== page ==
MEGADETH's 2004 album "The System Has Failed" might not have persuaded a whole lot of people that the veteran speed metal act was back — following a two-year hiatus and wholesale lineup overhaul — but "United Abominations" makes the case a lot more convincingly out of the starting gate.
"Sleepwalker" has the feel and attack of classic MEGADETH, based on menacing, inventive riffs, galloping rhythms and an insidious vocal from frontman Dave Mustaine. Could it be that Mustaine, one of the genre's most provocative figures, has finally recaptured his band's original fire?
MEGADETH's eleventh studio outing doesn't quite reach the peaks of earlier milestones like "Rust In Peace" and "Peace Sells, But Who's Buying?" yet it's clearly the band's best effort since 1994's underrated "Youthanasia". Ironically, the least interesting track here is a remake of that album's "A Tout Le Monde" (subtitled "Set Me Free") which comes across as utterly pointless despite the presence of LACUNA COIL's Cristina Scabbia on additional vocals. But overall, "United Abominations" is an altogether heavier, more cohesive and aggressive affair than either "System" or 2001's "The World Need A Hero", and leaves radio-geared misfires like "Cryptic Writings" and "Risk" far in the dust.
"Washington Is Next" continues in the same hard-driving vein as "Sleepwalker", while "Never Walk Alone" has the kind of mid-paced tempo and intertwining riffs that could have easily landed the track on "Rust In Peace". The title track slows things down a bit but Mustaine's message is muddled in a too-confusing morass of spoken-word screeds and his own lyrics, which sacrifice melody so that he can jam in every point he wants to make.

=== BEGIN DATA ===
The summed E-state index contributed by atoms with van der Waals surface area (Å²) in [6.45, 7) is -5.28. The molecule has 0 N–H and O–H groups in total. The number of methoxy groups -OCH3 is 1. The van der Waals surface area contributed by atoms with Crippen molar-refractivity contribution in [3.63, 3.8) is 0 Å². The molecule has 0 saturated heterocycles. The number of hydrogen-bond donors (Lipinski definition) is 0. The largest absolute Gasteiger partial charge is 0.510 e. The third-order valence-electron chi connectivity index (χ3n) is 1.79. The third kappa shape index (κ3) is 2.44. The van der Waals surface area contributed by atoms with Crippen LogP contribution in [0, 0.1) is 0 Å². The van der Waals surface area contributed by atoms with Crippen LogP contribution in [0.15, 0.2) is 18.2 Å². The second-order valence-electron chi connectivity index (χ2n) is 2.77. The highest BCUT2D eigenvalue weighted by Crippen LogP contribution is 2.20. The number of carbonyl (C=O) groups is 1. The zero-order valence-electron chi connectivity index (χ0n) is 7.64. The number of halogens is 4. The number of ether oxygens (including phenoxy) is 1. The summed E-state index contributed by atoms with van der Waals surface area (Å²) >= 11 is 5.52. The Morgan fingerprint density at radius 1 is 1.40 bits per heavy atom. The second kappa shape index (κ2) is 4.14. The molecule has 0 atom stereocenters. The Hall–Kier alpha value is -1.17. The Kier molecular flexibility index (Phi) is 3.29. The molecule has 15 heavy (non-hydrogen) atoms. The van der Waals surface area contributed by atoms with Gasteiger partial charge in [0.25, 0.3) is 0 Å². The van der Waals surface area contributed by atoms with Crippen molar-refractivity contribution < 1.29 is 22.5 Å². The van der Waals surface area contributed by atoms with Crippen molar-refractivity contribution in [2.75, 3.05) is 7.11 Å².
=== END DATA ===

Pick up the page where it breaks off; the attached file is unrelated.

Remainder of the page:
The track does feature some excellent lead work, though, as does much of the disc, especially on those first three cuts and later tunes like "You're Dead" and the fiery album closer "Burnt Ice".
As for Dave's political views (and make no mistake, just like NINE INCH NAILS' "Year Zero" and MACHINE HEAD's "The Blackening", this is a political album), it's hard to exactly figure out what he's saying. On one hand he criticizes the United Nations for not getting behind the U.S. invasion of Iraq, but then turns around and refers to the U.S. as "a subsidiary of Halliburton," which sounds like something out of the RAGE AGAINST THE MACHINE playbook. His best line? "God vs. God, the undoing of man" — on this we agree, although I suspect for different reasons.
But also like those aforementioned albums, this is a record that can be enjoyed on purely musical terms. Not every song is a winner ("Play for Blood" and "Blessed be the Dead" are fairly generic), but this is the liveliest and heaviest MEGADETH outing in a long time. Not only is Mustaine in prime form, but guitarist Glen Drover especially comes into his own here, delivering a full share of the solos and getting into some electrifying lead duels with his boss. "United Abominations" is an unabashedly guitar-driven album, stuffed with riffs and leads coming from all directions. The sense of explosive instrumentation under precise control that was a hallmark of early MEGADETH efforts is back, which means that MEGADETH, in many ways, is back too.